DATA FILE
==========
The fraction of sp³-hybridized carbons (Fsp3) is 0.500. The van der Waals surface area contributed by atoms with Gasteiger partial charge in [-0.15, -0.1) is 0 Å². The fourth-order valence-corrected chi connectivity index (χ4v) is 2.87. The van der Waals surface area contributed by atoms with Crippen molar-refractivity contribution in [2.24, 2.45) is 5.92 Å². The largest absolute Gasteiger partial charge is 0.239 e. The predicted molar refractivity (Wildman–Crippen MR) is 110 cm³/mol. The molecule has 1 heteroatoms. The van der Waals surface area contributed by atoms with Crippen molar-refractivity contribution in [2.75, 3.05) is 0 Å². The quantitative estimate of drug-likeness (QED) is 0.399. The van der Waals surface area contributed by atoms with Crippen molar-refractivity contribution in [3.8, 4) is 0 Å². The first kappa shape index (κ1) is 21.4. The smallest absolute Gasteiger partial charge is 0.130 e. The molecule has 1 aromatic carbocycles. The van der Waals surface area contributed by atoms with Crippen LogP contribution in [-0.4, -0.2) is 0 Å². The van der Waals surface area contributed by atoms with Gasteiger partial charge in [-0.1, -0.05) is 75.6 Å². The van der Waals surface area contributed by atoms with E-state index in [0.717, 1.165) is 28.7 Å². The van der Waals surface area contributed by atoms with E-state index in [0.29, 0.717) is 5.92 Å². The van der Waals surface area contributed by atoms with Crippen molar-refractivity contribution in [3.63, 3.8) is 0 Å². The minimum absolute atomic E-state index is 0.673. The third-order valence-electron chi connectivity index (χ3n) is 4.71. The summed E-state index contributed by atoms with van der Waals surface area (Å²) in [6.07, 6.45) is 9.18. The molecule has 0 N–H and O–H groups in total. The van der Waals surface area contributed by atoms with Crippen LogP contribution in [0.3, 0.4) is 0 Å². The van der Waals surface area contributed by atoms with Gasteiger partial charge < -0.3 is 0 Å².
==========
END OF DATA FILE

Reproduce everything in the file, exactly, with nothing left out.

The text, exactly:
The fraction of sp³-hybridized carbons (Fsp3) is 0.500. The van der Waals surface area contributed by atoms with Gasteiger partial charge in [-0.15, -0.1) is 0 Å². The fourth-order valence-corrected chi connectivity index (χ4v) is 2.87. The van der Waals surface area contributed by atoms with Crippen molar-refractivity contribution in [2.24, 2.45) is 5.92 Å². The largest absolute Gasteiger partial charge is 0.239 e. The predicted molar refractivity (Wildman–Crippen MR) is 110 cm³/mol. The molecule has 1 heteroatoms. The van der Waals surface area contributed by atoms with Crippen molar-refractivity contribution in [2.75, 3.05) is 0 Å². The quantitative estimate of drug-likeness (QED) is 0.399. The van der Waals surface area contributed by atoms with Crippen molar-refractivity contribution in [3.8, 4) is 0 Å². The first kappa shape index (κ1) is 21.4. The smallest absolute Gasteiger partial charge is 0.130 e. The molecule has 1 aromatic carbocycles. The van der Waals surface area contributed by atoms with Crippen LogP contribution in [-0.4, -0.2) is 0 Å². The van der Waals surface area contributed by atoms with Gasteiger partial charge in [-0.1, -0.05) is 75.6 Å². The van der Waals surface area contributed by atoms with E-state index in [0.717, 1.165) is 28.7 Å². The van der Waals surface area contributed by atoms with E-state index in [0.29, 0.717) is 5.92 Å². The van der Waals surface area contributed by atoms with Crippen molar-refractivity contribution in [3.63, 3.8) is 0 Å². The minimum absolute atomic E-state index is 0.673. The third-order valence-electron chi connectivity index (χ3n) is 4.71. The summed E-state index contributed by atoms with van der Waals surface area (Å²) in [6.07, 6.45) is 9.18. The molecule has 0 N–H and O–H groups in total. The van der Waals surface area contributed by atoms with Crippen LogP contribution in [0.3, 0.4) is 0 Å². The van der Waals surface area contributed by atoms with Gasteiger partial charge < -0.3 is 0 Å².